England coach Sarina Wiegman believes this summer’s home European Championship will be “the biggest women’s football event ever in Europe”.
England will host Women’s Euro 2022 in July and will step up their preparations this month by taking part in the first Arnold Clark Cup on home soil.
The four-team tournament also includes Germany, Spain and Olympic champions Canada and will see six matches played over seven days.
Wiegman described the competition as a “test” for her side ahead of this summer, which she hopes will be a historic tournament for women’s football.
“The game is growing so much, I think this tournament this summer will be the biggest event in women’s football in Europe,” said Weigman, who led the Netherlands to victory at the last European Championship in 2017. .
“The level is rising so much and there are so many teams that can win this tournament, it’s already very exciting, so it’s really unpredictable.”
England begin their Arnold Clark Cup campaign against Canada at Middlesbrough’s Riverside Stadium on February 17 before facing Spain at Carrow Road three days later and Germany at Molineux three days later.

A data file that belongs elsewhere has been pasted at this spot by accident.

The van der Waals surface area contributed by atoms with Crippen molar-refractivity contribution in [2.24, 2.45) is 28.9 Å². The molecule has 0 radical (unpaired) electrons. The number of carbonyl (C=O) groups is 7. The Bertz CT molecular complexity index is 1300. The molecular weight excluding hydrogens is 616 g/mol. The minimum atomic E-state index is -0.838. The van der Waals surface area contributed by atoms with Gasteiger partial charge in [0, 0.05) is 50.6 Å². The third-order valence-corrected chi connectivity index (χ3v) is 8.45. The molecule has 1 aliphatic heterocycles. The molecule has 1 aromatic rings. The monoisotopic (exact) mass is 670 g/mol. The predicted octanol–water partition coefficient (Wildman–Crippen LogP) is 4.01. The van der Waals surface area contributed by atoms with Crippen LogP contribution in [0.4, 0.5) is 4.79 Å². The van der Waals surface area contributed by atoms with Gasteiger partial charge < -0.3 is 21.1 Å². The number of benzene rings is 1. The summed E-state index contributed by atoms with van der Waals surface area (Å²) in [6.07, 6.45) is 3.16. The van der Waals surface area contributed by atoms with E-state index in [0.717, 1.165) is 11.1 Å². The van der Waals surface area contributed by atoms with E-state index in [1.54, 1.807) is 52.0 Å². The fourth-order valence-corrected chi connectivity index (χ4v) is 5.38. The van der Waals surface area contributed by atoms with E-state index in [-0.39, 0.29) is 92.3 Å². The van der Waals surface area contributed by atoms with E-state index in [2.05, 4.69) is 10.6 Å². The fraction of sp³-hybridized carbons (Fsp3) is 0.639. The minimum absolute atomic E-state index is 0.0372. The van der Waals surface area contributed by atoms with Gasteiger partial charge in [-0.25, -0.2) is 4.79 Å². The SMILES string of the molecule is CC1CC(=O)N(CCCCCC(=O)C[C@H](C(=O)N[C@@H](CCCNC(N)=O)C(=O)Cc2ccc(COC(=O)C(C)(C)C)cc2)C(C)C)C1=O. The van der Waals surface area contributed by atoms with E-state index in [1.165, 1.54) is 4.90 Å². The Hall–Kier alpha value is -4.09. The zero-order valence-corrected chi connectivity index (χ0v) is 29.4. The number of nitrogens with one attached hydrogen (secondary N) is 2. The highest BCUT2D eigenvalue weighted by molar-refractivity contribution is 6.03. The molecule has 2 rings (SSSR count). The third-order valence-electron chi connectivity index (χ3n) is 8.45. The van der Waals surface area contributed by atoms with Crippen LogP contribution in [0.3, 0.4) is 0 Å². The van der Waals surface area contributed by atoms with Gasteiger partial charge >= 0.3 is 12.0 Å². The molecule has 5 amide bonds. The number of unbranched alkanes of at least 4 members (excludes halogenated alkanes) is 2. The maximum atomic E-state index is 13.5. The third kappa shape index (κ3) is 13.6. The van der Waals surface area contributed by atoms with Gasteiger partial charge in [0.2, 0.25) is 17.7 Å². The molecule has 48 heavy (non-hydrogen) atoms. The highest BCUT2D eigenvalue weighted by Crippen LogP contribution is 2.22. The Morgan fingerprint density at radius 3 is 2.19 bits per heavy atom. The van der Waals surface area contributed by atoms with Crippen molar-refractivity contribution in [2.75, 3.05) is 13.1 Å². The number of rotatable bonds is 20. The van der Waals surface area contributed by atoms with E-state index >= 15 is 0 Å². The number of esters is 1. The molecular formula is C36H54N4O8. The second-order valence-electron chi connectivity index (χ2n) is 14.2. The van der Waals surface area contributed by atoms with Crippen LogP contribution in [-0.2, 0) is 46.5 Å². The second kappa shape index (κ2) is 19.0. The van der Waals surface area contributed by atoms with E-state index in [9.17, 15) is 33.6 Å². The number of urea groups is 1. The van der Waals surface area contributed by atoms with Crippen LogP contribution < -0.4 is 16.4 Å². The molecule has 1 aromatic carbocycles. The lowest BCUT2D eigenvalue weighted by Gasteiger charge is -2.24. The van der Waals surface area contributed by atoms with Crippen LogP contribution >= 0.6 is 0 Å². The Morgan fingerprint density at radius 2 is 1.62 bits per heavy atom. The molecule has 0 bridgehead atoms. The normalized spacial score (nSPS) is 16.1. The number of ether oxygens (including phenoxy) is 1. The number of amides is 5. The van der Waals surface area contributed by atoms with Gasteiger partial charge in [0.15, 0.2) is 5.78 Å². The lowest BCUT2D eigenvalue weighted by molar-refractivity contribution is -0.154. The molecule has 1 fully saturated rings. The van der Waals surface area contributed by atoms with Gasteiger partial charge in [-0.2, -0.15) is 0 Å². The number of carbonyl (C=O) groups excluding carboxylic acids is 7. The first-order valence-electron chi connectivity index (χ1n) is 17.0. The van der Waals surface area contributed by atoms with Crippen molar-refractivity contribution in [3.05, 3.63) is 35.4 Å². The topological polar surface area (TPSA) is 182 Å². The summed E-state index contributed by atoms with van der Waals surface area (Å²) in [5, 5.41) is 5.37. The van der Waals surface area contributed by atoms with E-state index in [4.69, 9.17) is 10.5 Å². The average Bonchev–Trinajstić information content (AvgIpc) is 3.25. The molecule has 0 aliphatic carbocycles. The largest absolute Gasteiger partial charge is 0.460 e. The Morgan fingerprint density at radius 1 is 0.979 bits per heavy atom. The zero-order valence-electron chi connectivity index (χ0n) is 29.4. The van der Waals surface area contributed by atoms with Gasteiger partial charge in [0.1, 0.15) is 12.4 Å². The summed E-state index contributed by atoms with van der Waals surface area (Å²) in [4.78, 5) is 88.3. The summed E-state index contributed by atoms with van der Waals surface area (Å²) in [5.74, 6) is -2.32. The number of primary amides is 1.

“Playing against three of the best countries in the world is a good test for us to know where we really are. We had a very good fall, but now we have different opponents in front of us, very good opponents, and it’s a good test for us,” added Wiegman.
“After the tournament we will probably know where we are and what we need to do to prepare for the Euros.
“It’s also an opportunity, because we’re playing three games in six days, to have a lot of players playing minutes to see what their level is and how we can grow as a team.
“I think this tournament will be very beneficial and it will also give a lot of information about us and where we are and an opportunity for us to develop our style of play.”
Germany head coach Martina Voss-Tecklenburg and her Spanish counterpart Jorge Vilda are also hoping to use the tournament to brush up on preparations ahead of the summer.
“We’re looking forward to going as far as preparations go,” Voss-Tecklenburg said.
“Just like Sarina said, we know where we are and what kind of work we need to do in the run-up to the ‘real thing’, in quotes, the Euros in England.”
Vilda added: “It’s the best way to prepare for the Euros this summer.
“You are playing against some of the best teams in the world and that is the ultimate preparation there is likely to be for the best Euros in the history of the competition.”